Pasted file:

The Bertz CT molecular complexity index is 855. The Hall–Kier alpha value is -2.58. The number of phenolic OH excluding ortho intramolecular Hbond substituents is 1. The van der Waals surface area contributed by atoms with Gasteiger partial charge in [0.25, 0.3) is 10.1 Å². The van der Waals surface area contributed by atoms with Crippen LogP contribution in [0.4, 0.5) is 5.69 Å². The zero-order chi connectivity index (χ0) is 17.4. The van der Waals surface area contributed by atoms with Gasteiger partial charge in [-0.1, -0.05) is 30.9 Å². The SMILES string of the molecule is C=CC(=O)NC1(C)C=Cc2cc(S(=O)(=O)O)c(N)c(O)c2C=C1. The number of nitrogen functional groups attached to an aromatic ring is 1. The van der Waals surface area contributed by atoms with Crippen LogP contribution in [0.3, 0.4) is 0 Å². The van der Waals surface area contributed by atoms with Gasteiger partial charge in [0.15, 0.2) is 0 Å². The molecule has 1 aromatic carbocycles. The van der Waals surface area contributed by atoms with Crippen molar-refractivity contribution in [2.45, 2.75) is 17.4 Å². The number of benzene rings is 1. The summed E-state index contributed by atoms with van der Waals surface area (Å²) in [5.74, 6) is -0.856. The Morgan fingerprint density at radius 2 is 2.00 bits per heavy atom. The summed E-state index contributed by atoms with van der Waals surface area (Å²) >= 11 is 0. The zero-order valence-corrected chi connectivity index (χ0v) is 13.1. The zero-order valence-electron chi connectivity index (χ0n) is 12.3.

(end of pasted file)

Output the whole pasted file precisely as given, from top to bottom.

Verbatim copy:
The Bertz CT molecular complexity index is 855. The Hall–Kier alpha value is -2.58. The number of phenolic OH excluding ortho intramolecular Hbond substituents is 1. The van der Waals surface area contributed by atoms with Gasteiger partial charge in [0.25, 0.3) is 10.1 Å². The van der Waals surface area contributed by atoms with Crippen LogP contribution in [0.4, 0.5) is 5.69 Å². The zero-order chi connectivity index (χ0) is 17.4. The van der Waals surface area contributed by atoms with Gasteiger partial charge in [-0.1, -0.05) is 30.9 Å². The SMILES string of the molecule is C=CC(=O)NC1(C)C=Cc2cc(S(=O)(=O)O)c(N)c(O)c2C=C1. The number of nitrogen functional groups attached to an aromatic ring is 1. The van der Waals surface area contributed by atoms with Crippen LogP contribution in [0.3, 0.4) is 0 Å². The van der Waals surface area contributed by atoms with Gasteiger partial charge in [0.15, 0.2) is 0 Å². The molecule has 1 aromatic carbocycles. The van der Waals surface area contributed by atoms with Crippen molar-refractivity contribution in [2.45, 2.75) is 17.4 Å². The number of benzene rings is 1. The summed E-state index contributed by atoms with van der Waals surface area (Å²) in [5.74, 6) is -0.856. The Morgan fingerprint density at radius 2 is 2.00 bits per heavy atom. The summed E-state index contributed by atoms with van der Waals surface area (Å²) >= 11 is 0. The zero-order valence-corrected chi connectivity index (χ0v) is 13.1. The zero-order valence-electron chi connectivity index (χ0n) is 12.3.